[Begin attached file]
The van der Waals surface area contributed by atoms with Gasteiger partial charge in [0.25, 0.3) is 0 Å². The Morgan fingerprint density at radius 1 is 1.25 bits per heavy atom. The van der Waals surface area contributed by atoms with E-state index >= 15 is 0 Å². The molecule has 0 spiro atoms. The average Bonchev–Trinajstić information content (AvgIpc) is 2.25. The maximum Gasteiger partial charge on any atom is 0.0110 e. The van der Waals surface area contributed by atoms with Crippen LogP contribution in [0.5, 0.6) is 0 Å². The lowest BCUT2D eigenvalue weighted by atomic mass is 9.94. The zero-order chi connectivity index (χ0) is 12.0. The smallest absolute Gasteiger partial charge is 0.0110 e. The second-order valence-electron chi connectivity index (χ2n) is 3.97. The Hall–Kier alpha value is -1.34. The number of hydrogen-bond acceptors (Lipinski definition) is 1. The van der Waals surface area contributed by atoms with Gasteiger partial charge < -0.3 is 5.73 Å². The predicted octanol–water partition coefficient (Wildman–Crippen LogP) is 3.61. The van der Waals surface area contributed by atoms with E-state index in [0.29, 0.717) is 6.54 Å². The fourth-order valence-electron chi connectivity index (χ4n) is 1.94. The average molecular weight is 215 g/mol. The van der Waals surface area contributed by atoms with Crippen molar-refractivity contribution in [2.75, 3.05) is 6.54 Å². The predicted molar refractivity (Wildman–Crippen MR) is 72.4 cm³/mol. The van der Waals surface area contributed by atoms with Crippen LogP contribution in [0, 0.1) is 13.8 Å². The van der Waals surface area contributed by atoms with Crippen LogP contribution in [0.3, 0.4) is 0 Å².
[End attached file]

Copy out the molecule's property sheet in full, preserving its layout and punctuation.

The van der Waals surface area contributed by atoms with Gasteiger partial charge in [0.25, 0.3) is 0 Å². The Morgan fingerprint density at radius 1 is 1.25 bits per heavy atom. The van der Waals surface area contributed by atoms with E-state index >= 15 is 0 Å². The molecule has 0 spiro atoms. The average Bonchev–Trinajstić information content (AvgIpc) is 2.25. The maximum Gasteiger partial charge on any atom is 0.0110 e. The van der Waals surface area contributed by atoms with Crippen LogP contribution in [0.5, 0.6) is 0 Å². The lowest BCUT2D eigenvalue weighted by atomic mass is 9.94. The zero-order chi connectivity index (χ0) is 12.0. The smallest absolute Gasteiger partial charge is 0.0110 e. The second-order valence-electron chi connectivity index (χ2n) is 3.97. The Hall–Kier alpha value is -1.34. The number of hydrogen-bond acceptors (Lipinski definition) is 1. The van der Waals surface area contributed by atoms with Gasteiger partial charge < -0.3 is 5.73 Å². The predicted octanol–water partition coefficient (Wildman–Crippen LogP) is 3.61. The van der Waals surface area contributed by atoms with E-state index in [0.29, 0.717) is 6.54 Å². The fourth-order valence-electron chi connectivity index (χ4n) is 1.94. The average molecular weight is 215 g/mol. The van der Waals surface area contributed by atoms with Crippen molar-refractivity contribution in [2.75, 3.05) is 6.54 Å². The predicted molar refractivity (Wildman–Crippen MR) is 72.4 cm³/mol. The van der Waals surface area contributed by atoms with Crippen LogP contribution in [0, 0.1) is 13.8 Å². The van der Waals surface area contributed by atoms with Crippen LogP contribution in [0.3, 0.4) is 0 Å².